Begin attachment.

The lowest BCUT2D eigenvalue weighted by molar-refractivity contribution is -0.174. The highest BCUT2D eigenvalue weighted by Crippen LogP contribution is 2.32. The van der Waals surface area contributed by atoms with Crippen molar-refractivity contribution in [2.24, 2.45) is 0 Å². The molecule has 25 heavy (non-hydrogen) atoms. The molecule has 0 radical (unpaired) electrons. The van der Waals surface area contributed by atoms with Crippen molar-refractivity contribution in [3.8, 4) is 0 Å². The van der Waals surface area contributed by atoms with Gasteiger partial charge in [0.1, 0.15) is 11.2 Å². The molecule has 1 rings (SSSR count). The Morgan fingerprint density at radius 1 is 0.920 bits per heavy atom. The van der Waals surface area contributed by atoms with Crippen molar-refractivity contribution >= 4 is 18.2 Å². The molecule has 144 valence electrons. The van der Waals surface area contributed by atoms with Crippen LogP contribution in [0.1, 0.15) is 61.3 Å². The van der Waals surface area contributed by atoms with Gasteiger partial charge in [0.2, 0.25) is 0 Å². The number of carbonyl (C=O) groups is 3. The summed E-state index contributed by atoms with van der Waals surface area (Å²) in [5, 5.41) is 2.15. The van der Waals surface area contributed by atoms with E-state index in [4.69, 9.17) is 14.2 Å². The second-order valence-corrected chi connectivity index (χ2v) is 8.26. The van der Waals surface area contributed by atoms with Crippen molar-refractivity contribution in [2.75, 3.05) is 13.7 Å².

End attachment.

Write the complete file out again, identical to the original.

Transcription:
The lowest BCUT2D eigenvalue weighted by molar-refractivity contribution is -0.174. The highest BCUT2D eigenvalue weighted by Crippen LogP contribution is 2.32. The van der Waals surface area contributed by atoms with Crippen molar-refractivity contribution in [2.24, 2.45) is 0 Å². The molecule has 25 heavy (non-hydrogen) atoms. The molecule has 0 radical (unpaired) electrons. The van der Waals surface area contributed by atoms with Crippen molar-refractivity contribution in [3.8, 4) is 0 Å². The van der Waals surface area contributed by atoms with Gasteiger partial charge in [0.1, 0.15) is 11.2 Å². The molecule has 1 rings (SSSR count). The Morgan fingerprint density at radius 1 is 0.920 bits per heavy atom. The van der Waals surface area contributed by atoms with Crippen molar-refractivity contribution >= 4 is 18.2 Å². The molecule has 144 valence electrons. The van der Waals surface area contributed by atoms with Crippen LogP contribution in [0.1, 0.15) is 61.3 Å². The van der Waals surface area contributed by atoms with Gasteiger partial charge in [0.2, 0.25) is 0 Å². The number of carbonyl (C=O) groups is 3. The summed E-state index contributed by atoms with van der Waals surface area (Å²) in [5, 5.41) is 2.15. The van der Waals surface area contributed by atoms with E-state index in [4.69, 9.17) is 14.2 Å². The second-order valence-corrected chi connectivity index (χ2v) is 8.26. The van der Waals surface area contributed by atoms with Crippen molar-refractivity contribution in [2.75, 3.05) is 13.7 Å².